The ‘Dependent Variable Problem’ in Comparative Analysis
Edited by Jochen Clasen and Nico A. Siegel
Chapter 7: Welfare State Generosity Across Space and Time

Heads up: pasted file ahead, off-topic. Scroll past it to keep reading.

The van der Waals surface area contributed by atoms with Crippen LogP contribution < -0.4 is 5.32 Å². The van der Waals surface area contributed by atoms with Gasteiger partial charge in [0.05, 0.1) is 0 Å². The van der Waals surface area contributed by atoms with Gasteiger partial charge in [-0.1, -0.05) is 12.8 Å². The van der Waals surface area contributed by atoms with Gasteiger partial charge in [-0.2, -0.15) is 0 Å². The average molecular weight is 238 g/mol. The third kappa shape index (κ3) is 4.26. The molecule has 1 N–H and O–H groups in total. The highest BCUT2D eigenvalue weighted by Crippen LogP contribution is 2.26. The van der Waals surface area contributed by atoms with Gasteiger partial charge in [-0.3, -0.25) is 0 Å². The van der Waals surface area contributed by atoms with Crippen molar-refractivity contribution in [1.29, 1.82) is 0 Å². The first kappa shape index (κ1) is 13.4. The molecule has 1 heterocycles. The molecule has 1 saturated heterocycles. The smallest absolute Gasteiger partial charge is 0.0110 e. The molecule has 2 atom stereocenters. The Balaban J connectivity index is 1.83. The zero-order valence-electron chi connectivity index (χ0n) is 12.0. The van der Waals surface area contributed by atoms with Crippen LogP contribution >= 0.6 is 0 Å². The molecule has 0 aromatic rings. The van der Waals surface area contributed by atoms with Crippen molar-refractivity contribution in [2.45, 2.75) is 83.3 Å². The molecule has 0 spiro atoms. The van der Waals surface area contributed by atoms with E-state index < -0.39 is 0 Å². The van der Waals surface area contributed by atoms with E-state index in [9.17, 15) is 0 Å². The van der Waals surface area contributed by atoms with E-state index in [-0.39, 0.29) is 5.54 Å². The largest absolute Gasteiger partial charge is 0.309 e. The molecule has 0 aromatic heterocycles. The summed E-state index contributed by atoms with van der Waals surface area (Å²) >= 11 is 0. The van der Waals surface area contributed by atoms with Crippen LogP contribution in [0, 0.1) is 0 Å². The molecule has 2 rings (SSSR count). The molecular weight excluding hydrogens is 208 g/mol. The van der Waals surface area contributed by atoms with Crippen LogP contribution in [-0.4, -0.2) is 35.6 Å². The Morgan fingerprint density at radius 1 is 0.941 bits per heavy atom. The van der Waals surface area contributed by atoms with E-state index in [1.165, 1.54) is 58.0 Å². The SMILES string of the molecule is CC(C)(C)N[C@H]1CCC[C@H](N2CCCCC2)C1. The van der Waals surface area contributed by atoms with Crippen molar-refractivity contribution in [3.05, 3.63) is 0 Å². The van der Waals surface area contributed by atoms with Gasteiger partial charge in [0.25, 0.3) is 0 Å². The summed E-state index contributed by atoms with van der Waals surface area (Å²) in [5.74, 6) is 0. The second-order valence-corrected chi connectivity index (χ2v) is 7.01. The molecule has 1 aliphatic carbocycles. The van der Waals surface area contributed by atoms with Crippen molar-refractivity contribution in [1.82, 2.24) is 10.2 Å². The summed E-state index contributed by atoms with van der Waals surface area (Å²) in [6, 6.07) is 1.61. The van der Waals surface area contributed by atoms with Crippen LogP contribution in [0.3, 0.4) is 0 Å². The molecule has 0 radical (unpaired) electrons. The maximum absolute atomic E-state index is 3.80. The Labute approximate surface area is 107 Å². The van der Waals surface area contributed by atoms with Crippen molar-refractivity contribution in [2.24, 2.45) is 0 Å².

Lyle Scruggs INTRODUCTION Comparative analyses of welfare state reforms have relied overwhelmingly on public spending data as the indicator of welfare state commitment and change. However, scholars have long emphasized the problems with spending outputs and also stressed the importance of programmatic elements of welfare state policies. One particular focus has been on national commitment to social citizenship rights. This general line of research has oﬀered few alternative measures that are compatible with comparative analysis across many countries and long periods of time. Those that do exist, such as the Social Citizenship Indicators project at the Swedish Institute of Social Research, are not generally available to scholars (see Kangas and Palme, Chapter 6, this volume). This has led to two reinforcing cleavages in welfare state research: largen comparisons of many countries testing general theories but relying on spending data as proxies of welfare state generosity (or eﬀort), and smalln comparisons with sui generis data sets that propose and demonstrate, but seldom really test, hypotheses. Both sides of the cleavage are subject to speciﬁc scientiﬁc limitations and advantages. For its part, the ‘large-n camp’ focuses on honing a well developed (if not uniform) set of empirical data to test analytical models and theories, but may be consistently misspecifying what the welfare state is. The more qualitative camp, by contrast, can often claim a more nuanced set of concepts, but lacks quantiﬁable leverage for scientiﬁc veriﬁcation, or, in the case of single country studies, any...
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